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Historic theater burns

The future of an 85-year-old theater building is unknown after sustaining damage from a fire.

A fire broke out early Monday morning at an empty movie theater on Pioneer Way in downtown Oak Harbor. The theater, which has been vacant for years, was undergoing renovations.

The blaze started sometime early Monday morning in the auditorium of the abandoned theater.

Ray Merrill, battalion chief for the Oak Harbor Fire Department, said the fire was slow moving. The fire had burned for several hours before smoke started billowing out of the building.

He said several city workers called in the fire at approximately 7:15 a.m. when they noticed the smoke.

They weren’t the only ones who noticed the fire.

“Smoke was coming out of the tiles,” said Tyler Deyo, a management trainee at Enterprise Rent-A-Car, describing the smoke pouring out of the side of the building.

Rick and Cheryl Rennebohm noticed the smoke from their home across the harbor on Scenic Heights Road. Since they owned the adjacent building, they came to see if their property was OK.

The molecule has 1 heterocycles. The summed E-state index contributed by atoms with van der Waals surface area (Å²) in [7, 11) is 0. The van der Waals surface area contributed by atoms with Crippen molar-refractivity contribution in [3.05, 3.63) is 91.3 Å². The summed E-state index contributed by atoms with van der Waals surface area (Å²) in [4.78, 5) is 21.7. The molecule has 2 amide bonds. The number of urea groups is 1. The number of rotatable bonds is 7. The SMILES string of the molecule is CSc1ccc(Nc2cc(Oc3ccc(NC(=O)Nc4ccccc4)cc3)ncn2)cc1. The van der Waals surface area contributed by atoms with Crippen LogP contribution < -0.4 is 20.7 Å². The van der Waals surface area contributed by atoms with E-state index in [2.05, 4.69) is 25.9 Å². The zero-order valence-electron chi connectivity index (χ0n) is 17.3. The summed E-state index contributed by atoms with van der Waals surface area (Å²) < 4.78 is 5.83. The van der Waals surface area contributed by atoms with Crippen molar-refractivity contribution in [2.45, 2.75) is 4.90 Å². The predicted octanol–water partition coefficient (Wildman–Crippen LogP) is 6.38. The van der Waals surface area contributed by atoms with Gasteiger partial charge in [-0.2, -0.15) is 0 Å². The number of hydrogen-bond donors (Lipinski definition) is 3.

Firefighters extinguished the blaze in about 20 minutes.

Merrill described the damage as extensive. The fire burned the support beams under the building. He didn’t say the building was a total loss, but it would take a lot of money to fix it.

Even though Merrill knew where it started, he couldn’t say what caused the fire. That is still under investigation. Officials are tracking down and talking to people who were in the building before the fire started.

In addition to firefighters from the Oak Harbor Fire Department, North Whidbey Fire and Rescue and NAS Whidbey also responded.

The building’s owner, Kristi Jensen, would not comment on the incident.

The theater, which was built in 1920, originally looked different than the plain yellow, metal front that is seen today.

When it opened in July 1920, the front of the theater featured a castle-like facade. It was built by Howard and Bessie Maylor, according to Peggy Darst, a local historian and writer who recently produced a book documenting a pictorial history of the area.

The theater originally featured silent movies complete with a live organ player who accompanied shows back when the theater was known as “The Oaks,” Darst said.

By the time Darst started watching movies when she was little, Bob Tull ran the theater.

It isn’t clear when the theater shut down or how long it has been vacant. Some people have said the building has been vacant for 12 to 15 years and, at one time, it was a record store.

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